Virtuoso tech-metal trio from Ohio plough some dark, fertile terrain that, thankfully in many cases, goes beyond their acknowledged influences of Rush and Yes and passing similarities to Dream Theater and even Faith No More, not least in their willingness to embroil themselves in livid clouds of dense metal rifferatics, like the staggering storm that starts Carry On (alas, before it lapses into a dimension where no Maiden has ever dwelt), indulge in ridiculously intricate time changes and splodge seemingly incongruous forms together, like the reggae interlude on The Calm or the welcome inclusion of mandolins on Colossal. Credit be theirs that it largely works with an epic sweep without descending into apparent stodgy contrivance. Lyrically they take the form of portentous, ponderous, or plain pointless - take your pick – philosophising (take this and pontificate, from The Smell Of Rain ‘On a journey ever forward / My back to the sun / Pathways to righteousness, a time that’s forgotten / Untamed ground / Too vital for nature / Viewing the beauty without nomenclature’ or the apparent ode to recording that is the aforelysaid Carry On with lines about ‘Dancing plectrums’ and ‘Something acoustic becoming electric / Never fretted over machines before), not generally matched by the songs, which at their lowest ebb, cast your thoughts of ‘aargh no, Dan Reed’ or ‘yikes, not Kashmir again’ into a vast cauldron where Kirk Hammet gently sleeps hoping that Geddy Lee will leave something under his pillow.
Stu Gibson
Outrageous Cherry - Universal Malcontents
Alive

'She walked into my mind and rearranged the furniture' - I Recognized Her

Matthew Smith’s Detroit fuzz-pop drone devotees stalk the sunnier side of psychedelia but with its inherent wistfulness and his own wry surliness indicated in the title that also belies his activities in country-ish Volebeats as well as giving reason to merit their inclusion on the Skip Spence tribute More Oar. Smith’s Joey Ferry slur on opening debris of slouch-glam T-Roxy jam Waiting For Your Dog that could just be I Recognized Her saunters into a sedated Beach Boy sloop on The Song Belongs To Everyone ('...And I want my 50 per cent...). It’s Not Rock’n’Roll (And I Don’t Like It) should be reason enough for any self-respecting, or fuck it, any, underground/outsider rock fan to buy the album for the title alone (and that’s discounting the equally eloquent riposte I Wouldn’t Treat My Enemies The Way You Treat Yourself) never mind the Feels Like Shadows and Horizon being electrified everythings and more that the Mary Chain’s Stoned And Dethroned shoulda been (great as that slight release is) as well as Parsons-style monuments beneath the floppy fuzz, the blissed out blur of Outsider is something you can imagine Bobby Gillespie excitedly/nonchalantly sloping about to and it’s easy to surmise an obvious influence on Dandy Warhols but rather much better as it appears unaffected. On the go for some sixteen years this is incandescently lovely and a blessing in disdain not to ignore.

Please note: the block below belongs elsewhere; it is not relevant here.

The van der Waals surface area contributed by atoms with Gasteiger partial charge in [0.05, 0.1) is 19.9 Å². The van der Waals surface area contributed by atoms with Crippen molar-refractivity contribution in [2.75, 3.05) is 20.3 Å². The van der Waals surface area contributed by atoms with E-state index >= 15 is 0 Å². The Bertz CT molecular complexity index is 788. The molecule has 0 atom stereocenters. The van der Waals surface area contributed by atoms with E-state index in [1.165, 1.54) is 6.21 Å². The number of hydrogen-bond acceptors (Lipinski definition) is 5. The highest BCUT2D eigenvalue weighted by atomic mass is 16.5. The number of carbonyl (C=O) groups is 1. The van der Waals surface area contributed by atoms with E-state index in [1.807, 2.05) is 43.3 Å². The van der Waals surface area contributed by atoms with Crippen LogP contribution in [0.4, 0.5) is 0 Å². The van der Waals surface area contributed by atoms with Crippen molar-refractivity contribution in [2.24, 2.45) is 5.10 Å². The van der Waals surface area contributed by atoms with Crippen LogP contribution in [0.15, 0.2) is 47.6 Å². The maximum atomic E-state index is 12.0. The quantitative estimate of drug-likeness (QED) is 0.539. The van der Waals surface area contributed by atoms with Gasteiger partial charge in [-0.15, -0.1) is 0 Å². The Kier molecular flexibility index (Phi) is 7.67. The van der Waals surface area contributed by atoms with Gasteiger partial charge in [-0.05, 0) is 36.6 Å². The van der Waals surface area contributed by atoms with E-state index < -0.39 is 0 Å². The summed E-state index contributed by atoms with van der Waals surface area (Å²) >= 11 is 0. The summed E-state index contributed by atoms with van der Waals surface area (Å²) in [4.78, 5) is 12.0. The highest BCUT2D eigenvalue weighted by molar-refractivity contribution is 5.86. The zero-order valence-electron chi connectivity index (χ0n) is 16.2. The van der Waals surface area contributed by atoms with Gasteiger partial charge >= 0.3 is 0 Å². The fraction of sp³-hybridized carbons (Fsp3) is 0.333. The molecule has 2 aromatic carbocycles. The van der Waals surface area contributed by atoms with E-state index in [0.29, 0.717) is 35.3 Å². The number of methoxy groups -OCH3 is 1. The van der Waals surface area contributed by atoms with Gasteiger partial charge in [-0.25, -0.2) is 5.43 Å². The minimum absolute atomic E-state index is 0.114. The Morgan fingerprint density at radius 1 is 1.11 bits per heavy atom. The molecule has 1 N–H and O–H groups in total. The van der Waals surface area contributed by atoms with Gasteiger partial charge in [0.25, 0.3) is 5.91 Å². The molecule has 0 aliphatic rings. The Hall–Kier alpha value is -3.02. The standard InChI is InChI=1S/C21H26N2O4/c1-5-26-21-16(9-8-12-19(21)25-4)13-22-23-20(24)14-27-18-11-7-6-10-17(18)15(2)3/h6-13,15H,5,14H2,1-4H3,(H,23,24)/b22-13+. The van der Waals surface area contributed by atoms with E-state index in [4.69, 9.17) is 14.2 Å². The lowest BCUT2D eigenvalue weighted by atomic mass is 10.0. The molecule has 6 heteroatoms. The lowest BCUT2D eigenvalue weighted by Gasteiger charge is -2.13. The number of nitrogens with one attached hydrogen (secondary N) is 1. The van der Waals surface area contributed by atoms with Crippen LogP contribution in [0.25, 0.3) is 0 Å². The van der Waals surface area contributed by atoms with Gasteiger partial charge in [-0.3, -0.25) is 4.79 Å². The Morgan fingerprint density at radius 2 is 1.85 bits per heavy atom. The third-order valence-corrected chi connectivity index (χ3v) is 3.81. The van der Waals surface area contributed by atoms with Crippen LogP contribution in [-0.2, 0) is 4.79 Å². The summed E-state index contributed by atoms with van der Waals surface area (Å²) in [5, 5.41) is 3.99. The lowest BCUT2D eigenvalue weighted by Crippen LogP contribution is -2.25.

Stu Gibson
The Frank Gannon Trio - The Frank Gannon Trio
Raucous

UK Garage-blues surf crew with original slants and slicks on this set, written entirely by the main man (well, except Fever). With incisive guitar sears like Mick Green of The Pirates in a stand-off with Link Wray, toe-stubbing Duane Eddy / Dick Dale and Dimples dunks abound and the grit of The Sonics is right up square in your face these guys eschew the tired tricks that litter Rock’n’Roll’s backyards. They’ve been around many blocks (ex members of Clarksdale Bluebeats, Jesse James and the Outlaws and The Blueflames) and soldiered on through circuits unsoldered to time to chuck this fresh and energising real roll of rock in your breadbasket. No tired re-tarmacing of the same driveways as last week, showing that with that indefinable kaZing that transcends a pinch of talent, conventional staples can be transmuted into a rare sustaining treat. Essential.
Stu Gibson
Vice Squad - The very Best Of...
Anagram

Perennial punks, to perhaps aptly purloin a phrase, who could lay some sort of claim to spearheading the crusty hardcore squat-punk scene, though the uninitiated may stay uninterested as it’s entirely possible to tell they play workmanlike punk, not too high in the imaginative league tables – piercing caterwauls (here by Beki Bondage and later Lia) atop rudimentary guitar rumbles, dishcloth drums, sort of like a remedial Banshees with Toyah filling in for Siouxsie. From debut single and indie hit Last Rockers – a fair stab at apocalypso closedown - this is compiled by the band so a fair selection of singles and b-sides, such as the vaguely amusing Latex Love (‘You’re my little rubber scrubber’ fnaaar) and the quite fine Take it Or Leave It is to be had and ‘tis a mildly diverting trip to the dark terrain of the early eighties, albeit not one with huge amounts of merit. Workmanlike it maybe but they’re still at it, with Beki and new band, with new album and tour this year.
Stu Gibson